And all manufacturing processes fail from time to time, microchip manufacturing is no exception. In a lot of 1000 chips, you might get 1 or 2 where the silicon wafer wasn't right to begin with, or one of the layers was a millionth of an inch too thick, and that causes a problem where the chip should have twiddled a '1' when it really twiddled a '0'. These are big problems, and could mean the difference between your heart monitor working or not working. The goal of testing is to find these problems early and get rid of them before it reaches a customer, not to sell defective shit to them anyway just to make another buck.

  • P3 vs. Celeron too! (Score:1, Interesting)

    by Anonymous Coward on Saturday March 19, 2005 @09:47PM (#11988414)
    Same deal with Celerons and P3s. When the L2 cache on the P3 doubled from 128k to 256k, it almost doubled the die size. Since chip defect rate is proportional to chip area, there were a lot of P3s with one of the two L2 banks with defects. So Intel just disabled the entire bank and sold it as a Celeron with 128k of L2.
  • by DrMrLordX (559371) on Saturday March 19, 2005 @09:53PM (#11988442)
    Jeez, tell me about it. I just got new parts for a computer recently, and the DIMM they sent me in a "tested" barebones consisting of motherboard, CPU, RAM, and case was incredibly bad. It was a 1 gig stick of Kingtson value RAM, PC3200. Samsung TCCC, too, so the fact that it was faulty is a damn shame(TCCD would have been nicer though). I had to run the stupid thing at DDR266 speeds(133 mhz) with ridiculously high timings(something like 3-6-7-15) just to install WinXP. Good thing I was able to RMA that crap.
  • by Anonymous Coward on Saturday March 19, 2005 @10:17PM (#11988542)
    The thing with Radioshack is that there is one in just about every major city in the US. The Home Depots and Lowes are starting to carry more "electronic" parts but it tends to be a consistent place to get a certain set of items that you find your self needing and not being able to find at a lot of hardware stores.


    If I could wait for mail order then there wouldn't be a need for radioshack. What I'd like is radioshack with a larger selection of better stuff.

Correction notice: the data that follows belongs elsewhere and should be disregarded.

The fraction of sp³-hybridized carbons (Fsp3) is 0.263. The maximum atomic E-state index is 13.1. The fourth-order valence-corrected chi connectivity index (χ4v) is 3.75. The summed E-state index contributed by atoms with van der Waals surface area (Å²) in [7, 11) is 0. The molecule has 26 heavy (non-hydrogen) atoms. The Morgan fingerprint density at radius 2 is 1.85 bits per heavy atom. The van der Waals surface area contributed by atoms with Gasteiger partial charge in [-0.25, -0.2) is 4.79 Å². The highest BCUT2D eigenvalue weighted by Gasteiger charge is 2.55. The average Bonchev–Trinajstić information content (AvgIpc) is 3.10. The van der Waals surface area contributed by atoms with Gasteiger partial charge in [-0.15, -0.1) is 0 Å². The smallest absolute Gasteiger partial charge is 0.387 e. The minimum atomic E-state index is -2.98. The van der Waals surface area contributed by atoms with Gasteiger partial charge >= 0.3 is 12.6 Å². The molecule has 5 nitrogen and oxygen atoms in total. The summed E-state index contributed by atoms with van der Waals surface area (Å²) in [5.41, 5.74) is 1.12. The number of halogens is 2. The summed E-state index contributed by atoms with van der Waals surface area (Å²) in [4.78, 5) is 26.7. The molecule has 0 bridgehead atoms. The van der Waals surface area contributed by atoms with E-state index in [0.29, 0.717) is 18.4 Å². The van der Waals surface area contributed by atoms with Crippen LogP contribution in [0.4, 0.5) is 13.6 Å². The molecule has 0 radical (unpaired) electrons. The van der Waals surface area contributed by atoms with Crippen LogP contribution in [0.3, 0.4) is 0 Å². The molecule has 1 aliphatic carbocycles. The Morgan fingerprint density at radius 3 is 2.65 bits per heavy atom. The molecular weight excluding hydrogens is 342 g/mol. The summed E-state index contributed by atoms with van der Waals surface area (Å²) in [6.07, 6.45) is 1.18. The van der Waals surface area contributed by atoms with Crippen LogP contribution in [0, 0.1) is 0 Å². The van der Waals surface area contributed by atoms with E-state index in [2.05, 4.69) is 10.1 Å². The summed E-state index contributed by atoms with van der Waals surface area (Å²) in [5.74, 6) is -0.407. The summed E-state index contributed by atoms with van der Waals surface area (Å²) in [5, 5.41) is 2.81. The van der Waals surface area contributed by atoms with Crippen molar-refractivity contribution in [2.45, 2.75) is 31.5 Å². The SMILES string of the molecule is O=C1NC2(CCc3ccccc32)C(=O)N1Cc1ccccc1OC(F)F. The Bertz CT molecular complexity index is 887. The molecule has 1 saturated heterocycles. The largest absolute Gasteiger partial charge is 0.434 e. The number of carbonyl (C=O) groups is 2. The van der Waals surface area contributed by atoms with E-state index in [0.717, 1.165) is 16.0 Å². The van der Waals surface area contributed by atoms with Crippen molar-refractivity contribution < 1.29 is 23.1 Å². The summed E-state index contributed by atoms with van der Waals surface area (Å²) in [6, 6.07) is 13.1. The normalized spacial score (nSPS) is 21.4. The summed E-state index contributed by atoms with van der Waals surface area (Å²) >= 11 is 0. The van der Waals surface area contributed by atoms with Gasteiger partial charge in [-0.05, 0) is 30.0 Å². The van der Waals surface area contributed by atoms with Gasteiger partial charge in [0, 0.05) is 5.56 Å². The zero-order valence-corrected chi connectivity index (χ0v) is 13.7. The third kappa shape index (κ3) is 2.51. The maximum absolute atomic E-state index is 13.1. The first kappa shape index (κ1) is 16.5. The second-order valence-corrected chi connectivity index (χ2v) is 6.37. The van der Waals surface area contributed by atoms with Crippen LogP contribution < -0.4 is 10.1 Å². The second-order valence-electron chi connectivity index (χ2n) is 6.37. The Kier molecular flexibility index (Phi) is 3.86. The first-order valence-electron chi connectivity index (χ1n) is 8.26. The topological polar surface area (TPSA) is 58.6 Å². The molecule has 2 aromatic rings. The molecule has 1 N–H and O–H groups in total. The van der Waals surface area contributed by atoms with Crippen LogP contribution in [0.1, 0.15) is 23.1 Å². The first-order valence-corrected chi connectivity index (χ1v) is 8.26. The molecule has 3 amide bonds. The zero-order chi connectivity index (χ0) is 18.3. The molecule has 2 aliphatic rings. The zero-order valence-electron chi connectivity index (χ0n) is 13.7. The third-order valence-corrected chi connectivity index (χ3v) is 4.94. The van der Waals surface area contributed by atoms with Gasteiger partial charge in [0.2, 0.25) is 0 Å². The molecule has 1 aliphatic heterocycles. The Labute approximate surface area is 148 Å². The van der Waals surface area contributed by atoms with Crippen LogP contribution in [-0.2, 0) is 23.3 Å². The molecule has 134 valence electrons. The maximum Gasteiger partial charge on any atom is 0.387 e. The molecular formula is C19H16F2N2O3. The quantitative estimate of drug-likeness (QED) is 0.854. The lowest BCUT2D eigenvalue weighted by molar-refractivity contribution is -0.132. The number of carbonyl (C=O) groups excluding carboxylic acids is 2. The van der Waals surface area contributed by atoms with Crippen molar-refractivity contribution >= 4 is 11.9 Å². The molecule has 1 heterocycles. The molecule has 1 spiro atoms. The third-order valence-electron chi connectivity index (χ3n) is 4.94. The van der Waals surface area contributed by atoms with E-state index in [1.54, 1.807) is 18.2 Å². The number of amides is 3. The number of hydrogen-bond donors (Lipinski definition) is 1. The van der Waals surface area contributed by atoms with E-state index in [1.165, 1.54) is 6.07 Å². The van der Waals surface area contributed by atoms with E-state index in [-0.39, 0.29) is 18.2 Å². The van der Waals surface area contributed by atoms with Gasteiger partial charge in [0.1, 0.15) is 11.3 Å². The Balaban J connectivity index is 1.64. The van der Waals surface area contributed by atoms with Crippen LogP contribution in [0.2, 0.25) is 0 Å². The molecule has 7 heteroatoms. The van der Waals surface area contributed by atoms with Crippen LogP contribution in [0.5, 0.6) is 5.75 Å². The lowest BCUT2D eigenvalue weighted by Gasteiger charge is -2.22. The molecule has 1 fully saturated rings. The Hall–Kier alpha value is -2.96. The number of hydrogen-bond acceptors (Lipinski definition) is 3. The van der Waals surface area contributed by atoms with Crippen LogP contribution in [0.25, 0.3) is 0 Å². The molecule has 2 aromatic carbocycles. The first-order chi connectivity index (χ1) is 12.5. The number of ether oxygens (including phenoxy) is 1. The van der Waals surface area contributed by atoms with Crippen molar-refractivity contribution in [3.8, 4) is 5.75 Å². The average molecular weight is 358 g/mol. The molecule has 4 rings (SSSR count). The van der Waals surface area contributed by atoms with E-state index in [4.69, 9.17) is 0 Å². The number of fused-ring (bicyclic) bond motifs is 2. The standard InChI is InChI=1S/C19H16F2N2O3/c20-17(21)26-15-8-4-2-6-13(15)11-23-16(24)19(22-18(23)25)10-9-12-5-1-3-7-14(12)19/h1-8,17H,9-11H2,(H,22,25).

• Umm (Score:2, Interesting)

    by djfray (803421) on Saturday March 19, 2005 @11:35PM (#11988877) Homepage
    The author says that they should stop throwing away all of their partially faulty chips, and then later says that they recycle some of them. They aren't throwing all of them away. Secondly, I for one appreciate their adherence to perfection. A few messed up connections might not matter at one second, but the effect becomes exponentially more significant versus a functional processor of the same make over time.
  • Sinclair did this (Score:5, Interesting)

    by Spacejock (727523) on Saturday March 19, 2005 @11:36PM (#11988879) Homepage
    Sir Clive Sinclair used defective RAM in the ZX Spectrum way back in 1982. They were chips with only one bank working, but the computers were wired to only use that one bank.

    Old Computers Museum [old-computers.com]

    quote: "To keep the prices down Sinclair used faulty 64K chips (internally 2 X 32K). All the chips in the 32K bank of RAM had to have the same half of the 64K chips working. A link was fitted on the pcb in order to choose the first half or the second half."

    Remember, many of the best ideas have already been used.

  • by CtrlPhreak (226872) on Saturday March 19, 2005 @11:50PM (#11988910) Homepage
    The one application that really matters is in A/D and D/A conversion. In D/A conversion the signal for each bit goes into basically a weighted summing amplifier, each bit goes through different valued resistors in order to give it a different weighting based on it's bit significance. If each one of these resistors are off by 5%, across multiple ones you get an addition of the error. Soon enough your digital signal representing 10v is now saying 12 volts or 15 volts. A/D circuits are actually comprised of D/A circuits as well. Very bad stuff in high precision audio work or signal sampling. Military grade digital readings of radar could lead to you seeing extra planes or missiles on the horizon just because your resistor values weren't correct.
  • by Gilk180 (513755) on Sunday March 20, 2005 @12:14AM (#11988975)
    This would probably be a good option for small, low performance chips or RAM, but probably not for anything like a CPU.

    Adding redundancy for high performance chips would require either duplicate cores, one of which would be turned off, or increasing the size of a single core. Increasing the size of the core, however would lead to lower clock speeds and lower performance to let impulses propagate over the extra space.

    I would guess, though that turning one of two cores off if it fails a test and selling the cpu as a single core chip will be standard practice when dual core chips go into mass production, much the same way that chips that fail at higher clock speeds are sold as slower chips.

    Before you say it, I know some companies mass produce dual core chips now, but I'm thinking mass as in x86 scale, not Power scale.
  • Re:FOOF (Score:4, Interesting)

    by Newtonian_p (412461) on Sunday March 20, 2005 @12:29AM (#11989027) Homepage
    Then Pentium Pro also has its infamous bug [com.com].

If the facts don't fit the theory, change the facts. -- Albert Einstein